True wisdom requires us to read God’s Word with the goal of practical application, not merely intellectual stimulation.
What the Psalms are to our devotional life, the book of Proverbs is to our practical life. In terse and striking ways, the profound genius of these maxims lies in their shrewd concentration of truth. As we shall see, they remain to this day a marvellous source of insightful and penetrating information.
I have observed that things such as success, fulfilment, happiness, and contentment don't just happen. They accompany those who make wise decisions, read the right material, and choose the best friends.
The book of Proverbs is for people who don’t know a whole lot about living—and that includes us all. It tells us what life is like and how it should be lived. Its contents are timeless, relevant, and easy to understand.
Being a parent is one of life’s most delightful and rewarding experiences. At the same time, it can be one of life’s most exasperating and demanding challenges. Parenting works best when we are loving and understanding, consistent and calm in our reactions, and wise and mature in our actions and attitudes. But who on earth does all of that all the time?
Many of us have the right motives, but we just don’t know how to reprove one another the way God intended. In this message, let’s seek to understand the value and process of speaking the truth in love so we might gain—and share, especially with our children—the helpful insight that can remove blind spots and bring about needed change.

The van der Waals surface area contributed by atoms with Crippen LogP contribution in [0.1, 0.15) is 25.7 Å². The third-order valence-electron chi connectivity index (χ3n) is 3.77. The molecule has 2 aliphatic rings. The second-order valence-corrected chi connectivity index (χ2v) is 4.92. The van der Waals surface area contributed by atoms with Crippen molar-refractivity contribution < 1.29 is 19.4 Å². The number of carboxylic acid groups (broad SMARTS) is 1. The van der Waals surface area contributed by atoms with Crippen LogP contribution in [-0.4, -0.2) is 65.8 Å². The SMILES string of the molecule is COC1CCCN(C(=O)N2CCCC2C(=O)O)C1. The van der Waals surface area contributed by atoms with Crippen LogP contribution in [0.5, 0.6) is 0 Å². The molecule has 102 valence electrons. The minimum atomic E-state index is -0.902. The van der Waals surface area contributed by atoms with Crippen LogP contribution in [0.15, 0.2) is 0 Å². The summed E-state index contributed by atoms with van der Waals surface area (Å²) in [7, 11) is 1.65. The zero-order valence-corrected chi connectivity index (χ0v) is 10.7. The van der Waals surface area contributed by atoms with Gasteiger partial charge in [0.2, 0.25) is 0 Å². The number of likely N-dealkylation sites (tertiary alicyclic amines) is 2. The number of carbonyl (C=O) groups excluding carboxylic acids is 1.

Whenever I read Proverbs I desire to become a wiser person. But how? A quick Google search reveals I'm not the only one wondering. Although obtaining wisdom is an ancient goal, it is no less important today.
The last thing healthy parents want is to hurt and discourage those they love so much. Yet, standing firm is a necessary part of training, which means our love must sometimes be “tough,” and our actions must sometimes be strong. After all, we’re dealing with children who will one day have to discipline and restrain themselves. They learn how to do that from parents who discipline them for wrongdoing and restrain them from defiance and rebellion. Simply put, we must learn how to shape each child’s will with wisdom.
Whether we are single or married, younger or older, wear a hard hat or a top hat, are self-employed or climbing the corporate ladder or retired from that pressured, stressful world, God's Word provides wisdom found nowhere else in literature…and not just wisdom but inspired wisdom. Expressed in ways that are easily understood, some of the most helpful counsel has to do with managing our money wisely.
Maturity doesn’t happen overnight. It’s developed over the long haul by applying God’s Word to your everyday life.